The Age of Digital Photography

Well it’s been quite a while since I last posted something… just thought it would be good to do a reflection on my last lesson on photography with my DMC students.

Here’s some of their works:

www.dmc01.blogspot.com

Here’s Part 1 of my notes:

Looking your subject in the eye

Direct eye contact can be as engaging in a picture as real life. When taking a picture of someone, hold the camera at the person’s eye level to unleash the power of those magnetic gazes and mesmerizing smile. An eye level angle will create a personal and inviting feeling that pulls you into the picture.

Noticed the picture on the left is better from that of the right:

Looking your subject in the eye

Use a plain background

A plain background shows off the subject you are photographing. When you look through the camera’s viewfinder, force yourself to study the areas surrounding your subject and around the frame.

Make sure no poles grow from the head of your subject and no cars seem to dangle from your subject’s ears.

Left picture looks better than the right:

Use plain background

 

Use Fill-in Flash outdoors

Bright sun can create unatteactive deep facial shadows. You can eliminate these shadows by using your flash to lighten the face. Here’s a before & after shot:

Fill in flash

Move in Close

If your subject is smaller than a car, take a step or two closer before taking the picture and zoom in on your subject.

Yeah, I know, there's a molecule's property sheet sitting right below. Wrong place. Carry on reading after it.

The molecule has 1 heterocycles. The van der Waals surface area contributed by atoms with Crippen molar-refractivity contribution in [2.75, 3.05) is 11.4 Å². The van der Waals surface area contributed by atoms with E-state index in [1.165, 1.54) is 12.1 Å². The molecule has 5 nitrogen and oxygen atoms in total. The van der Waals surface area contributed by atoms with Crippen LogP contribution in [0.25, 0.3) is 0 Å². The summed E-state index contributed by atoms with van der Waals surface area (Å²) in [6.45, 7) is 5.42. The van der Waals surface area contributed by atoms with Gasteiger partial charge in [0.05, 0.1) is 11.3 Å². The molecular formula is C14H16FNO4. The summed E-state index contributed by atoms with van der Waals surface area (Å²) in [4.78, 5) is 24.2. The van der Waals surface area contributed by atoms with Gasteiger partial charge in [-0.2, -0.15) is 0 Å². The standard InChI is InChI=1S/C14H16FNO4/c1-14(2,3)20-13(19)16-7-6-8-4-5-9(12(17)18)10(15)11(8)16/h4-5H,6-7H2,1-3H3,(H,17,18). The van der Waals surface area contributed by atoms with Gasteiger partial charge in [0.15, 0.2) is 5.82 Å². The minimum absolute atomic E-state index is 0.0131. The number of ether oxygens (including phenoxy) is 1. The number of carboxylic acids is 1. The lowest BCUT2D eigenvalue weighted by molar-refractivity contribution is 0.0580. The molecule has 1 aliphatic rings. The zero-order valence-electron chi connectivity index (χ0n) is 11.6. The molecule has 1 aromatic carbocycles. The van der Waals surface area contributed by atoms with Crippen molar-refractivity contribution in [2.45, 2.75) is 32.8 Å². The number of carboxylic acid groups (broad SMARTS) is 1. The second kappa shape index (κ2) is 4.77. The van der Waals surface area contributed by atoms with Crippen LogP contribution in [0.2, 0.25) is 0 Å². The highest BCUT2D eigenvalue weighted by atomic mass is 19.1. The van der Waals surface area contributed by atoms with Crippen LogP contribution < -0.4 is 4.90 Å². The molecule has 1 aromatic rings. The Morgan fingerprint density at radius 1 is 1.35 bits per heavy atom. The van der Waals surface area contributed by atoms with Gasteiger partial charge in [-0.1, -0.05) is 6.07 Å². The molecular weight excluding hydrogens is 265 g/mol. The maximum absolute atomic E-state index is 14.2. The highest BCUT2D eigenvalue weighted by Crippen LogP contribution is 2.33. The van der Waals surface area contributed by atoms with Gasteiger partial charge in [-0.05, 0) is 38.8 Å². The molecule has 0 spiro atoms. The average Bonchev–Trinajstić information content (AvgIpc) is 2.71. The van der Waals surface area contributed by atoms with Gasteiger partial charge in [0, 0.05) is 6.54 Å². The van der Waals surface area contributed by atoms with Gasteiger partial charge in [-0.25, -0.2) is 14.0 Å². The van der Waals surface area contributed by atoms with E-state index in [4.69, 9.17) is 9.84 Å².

Your goal is to fill the picture area with the subject you are photographing. Up close and personal allows you to reveal details. Do check for the minimal focusing distance, estimated about 3 ft for most cameras.

The picture on the left shows a better and more personal shot. Also observe the composition technique of “Power of Center”

Move in Close

 Move away from the middle!

There are times which you use “Power of Center” Rule with Depth of Field. But sometimes, it is good to break the rule and go off center. Center stage is a great place for portraits or performer, but in landscape and especially still-life subjects, use the “Lock Focus” function to bring or move the subject off center. Normally the intersection points of the 1/3 rule position helps create a better composition.

Move away from the middle

Lock the Focus

Usually done in 3 steps:

1) Center the subject and semi -depress and hold the shutter button halfway down. (Some cameras have focus buttons)

2) Reposition the camera and compose your shot

3) Capture the moment by pressing the shutter button all the way down.

Some cameras have Auto-Focus turned on. You will need to turn it off :

Lock the focus

Advertisements

No comments yet... Be the first to leave a reply!

Leave a Reply

Fill in your details below or click an icon to log in:

WordPress.com Logo

You are commenting using your WordPress.com account. Log Out / Change )

Twitter picture

You are commenting using your Twitter account. Log Out / Change )

Facebook photo

You are commenting using your Facebook account. Log Out / Change )

Google+ photo

You are commenting using your Google+ account. Log Out / Change )

Connecting to %s

%d bloggers like this: